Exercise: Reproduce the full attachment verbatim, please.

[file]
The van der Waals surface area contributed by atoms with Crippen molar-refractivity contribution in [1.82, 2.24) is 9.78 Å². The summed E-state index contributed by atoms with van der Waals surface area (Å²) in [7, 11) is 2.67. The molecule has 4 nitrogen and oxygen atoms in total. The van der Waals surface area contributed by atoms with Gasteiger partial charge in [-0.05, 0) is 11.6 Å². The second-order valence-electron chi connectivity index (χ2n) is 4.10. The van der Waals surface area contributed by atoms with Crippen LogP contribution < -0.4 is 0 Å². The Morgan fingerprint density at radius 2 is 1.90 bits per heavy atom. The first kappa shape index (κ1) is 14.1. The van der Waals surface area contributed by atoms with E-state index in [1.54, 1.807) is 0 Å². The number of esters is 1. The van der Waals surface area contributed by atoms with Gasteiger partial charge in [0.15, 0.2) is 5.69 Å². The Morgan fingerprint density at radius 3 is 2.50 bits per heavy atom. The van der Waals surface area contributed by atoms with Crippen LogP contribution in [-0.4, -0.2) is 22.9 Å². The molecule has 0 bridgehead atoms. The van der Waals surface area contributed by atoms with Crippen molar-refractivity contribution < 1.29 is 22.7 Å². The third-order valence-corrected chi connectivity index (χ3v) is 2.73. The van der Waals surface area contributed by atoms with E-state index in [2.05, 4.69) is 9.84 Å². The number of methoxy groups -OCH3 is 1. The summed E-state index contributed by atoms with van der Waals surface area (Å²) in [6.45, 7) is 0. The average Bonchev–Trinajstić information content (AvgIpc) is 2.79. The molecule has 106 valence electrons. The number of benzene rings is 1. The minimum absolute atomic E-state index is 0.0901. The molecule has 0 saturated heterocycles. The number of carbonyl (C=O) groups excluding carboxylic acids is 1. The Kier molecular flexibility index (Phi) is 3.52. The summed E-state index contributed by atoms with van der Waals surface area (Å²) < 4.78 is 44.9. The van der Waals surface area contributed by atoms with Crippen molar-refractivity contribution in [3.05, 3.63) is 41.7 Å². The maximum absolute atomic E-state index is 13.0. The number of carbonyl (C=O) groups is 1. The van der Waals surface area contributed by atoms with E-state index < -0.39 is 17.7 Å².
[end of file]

The van der Waals surface area contributed by atoms with Crippen molar-refractivity contribution in [1.82, 2.24) is 9.78 Å². The summed E-state index contributed by atoms with van der Waals surface area (Å²) in [7, 11) is 2.67. The molecule has 4 nitrogen and oxygen atoms in total. The van der Waals surface area contributed by atoms with Gasteiger partial charge in [-0.05, 0) is 11.6 Å². The second-order valence-electron chi connectivity index (χ2n) is 4.10. The van der Waals surface area contributed by atoms with Crippen LogP contribution < -0.4 is 0 Å². The Morgan fingerprint density at radius 2 is 1.90 bits per heavy atom. The first kappa shape index (κ1) is 14.1. The van der Waals surface area contributed by atoms with E-state index in [1.54, 1.807) is 0 Å². The number of esters is 1. The van der Waals surface area contributed by atoms with Gasteiger partial charge in [0.15, 0.2) is 5.69 Å². The Morgan fingerprint density at radius 3 is 2.50 bits per heavy atom. The van der Waals surface area contributed by atoms with Crippen LogP contribution in [-0.4, -0.2) is 22.9 Å². The molecule has 0 bridgehead atoms. The van der Waals surface area contributed by atoms with Crippen molar-refractivity contribution < 1.29 is 22.7 Å². The third-order valence-corrected chi connectivity index (χ3v) is 2.73. The van der Waals surface area contributed by atoms with E-state index in [2.05, 4.69) is 9.84 Å². The number of methoxy groups -OCH3 is 1. The summed E-state index contributed by atoms with van der Waals surface area (Å²) in [6.45, 7) is 0. The average Bonchev–Trinajstić information content (AvgIpc) is 2.79. The molecule has 106 valence electrons. The number of benzene rings is 1. The minimum absolute atomic E-state index is 0.0901. The molecule has 0 saturated heterocycles. The number of carbonyl (C=O) groups excluding carboxylic acids is 1. The Kier molecular flexibility index (Phi) is 3.52. The summed E-state index contributed by atoms with van der Waals surface area (Å²) < 4.78 is 44.9. The van der Waals surface area contributed by atoms with Crippen molar-refractivity contribution in [3.05, 3.63) is 41.7 Å². The maximum absolute atomic E-state index is 13.0. The number of carbonyl (C=O) groups is 1. The van der Waals surface area contributed by atoms with E-state index < -0.39 is 17.7 Å².